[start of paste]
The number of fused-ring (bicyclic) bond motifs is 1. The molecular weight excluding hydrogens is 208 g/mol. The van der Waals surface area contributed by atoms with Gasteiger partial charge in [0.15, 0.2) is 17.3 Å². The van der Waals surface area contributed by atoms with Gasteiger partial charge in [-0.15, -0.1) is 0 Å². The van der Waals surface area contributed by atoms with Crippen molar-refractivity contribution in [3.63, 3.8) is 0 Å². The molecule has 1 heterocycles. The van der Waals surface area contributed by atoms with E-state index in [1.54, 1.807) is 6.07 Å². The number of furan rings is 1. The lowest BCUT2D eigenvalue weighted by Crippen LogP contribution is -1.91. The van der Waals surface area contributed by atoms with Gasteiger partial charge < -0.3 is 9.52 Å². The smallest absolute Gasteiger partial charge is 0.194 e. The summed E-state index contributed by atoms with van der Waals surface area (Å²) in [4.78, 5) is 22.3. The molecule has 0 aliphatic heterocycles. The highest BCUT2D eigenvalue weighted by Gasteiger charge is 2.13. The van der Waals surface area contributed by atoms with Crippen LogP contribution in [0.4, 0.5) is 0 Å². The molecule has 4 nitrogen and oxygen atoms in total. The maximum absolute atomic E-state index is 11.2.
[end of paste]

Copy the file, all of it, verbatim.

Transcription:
The number of fused-ring (bicyclic) bond motifs is 1. The molecular weight excluding hydrogens is 208 g/mol. The van der Waals surface area contributed by atoms with Gasteiger partial charge in [0.15, 0.2) is 17.3 Å². The van der Waals surface area contributed by atoms with Gasteiger partial charge in [-0.15, -0.1) is 0 Å². The van der Waals surface area contributed by atoms with Crippen molar-refractivity contribution in [3.63, 3.8) is 0 Å². The molecule has 1 heterocycles. The van der Waals surface area contributed by atoms with E-state index in [1.54, 1.807) is 6.07 Å². The number of furan rings is 1. The lowest BCUT2D eigenvalue weighted by Crippen LogP contribution is -1.91. The van der Waals surface area contributed by atoms with Gasteiger partial charge < -0.3 is 9.52 Å². The smallest absolute Gasteiger partial charge is 0.194 e. The summed E-state index contributed by atoms with van der Waals surface area (Å²) in [4.78, 5) is 22.3. The molecule has 0 aliphatic heterocycles. The highest BCUT2D eigenvalue weighted by Gasteiger charge is 2.13. The van der Waals surface area contributed by atoms with Crippen LogP contribution in [0.4, 0.5) is 0 Å². The molecule has 4 nitrogen and oxygen atoms in total. The maximum absolute atomic E-state index is 11.2.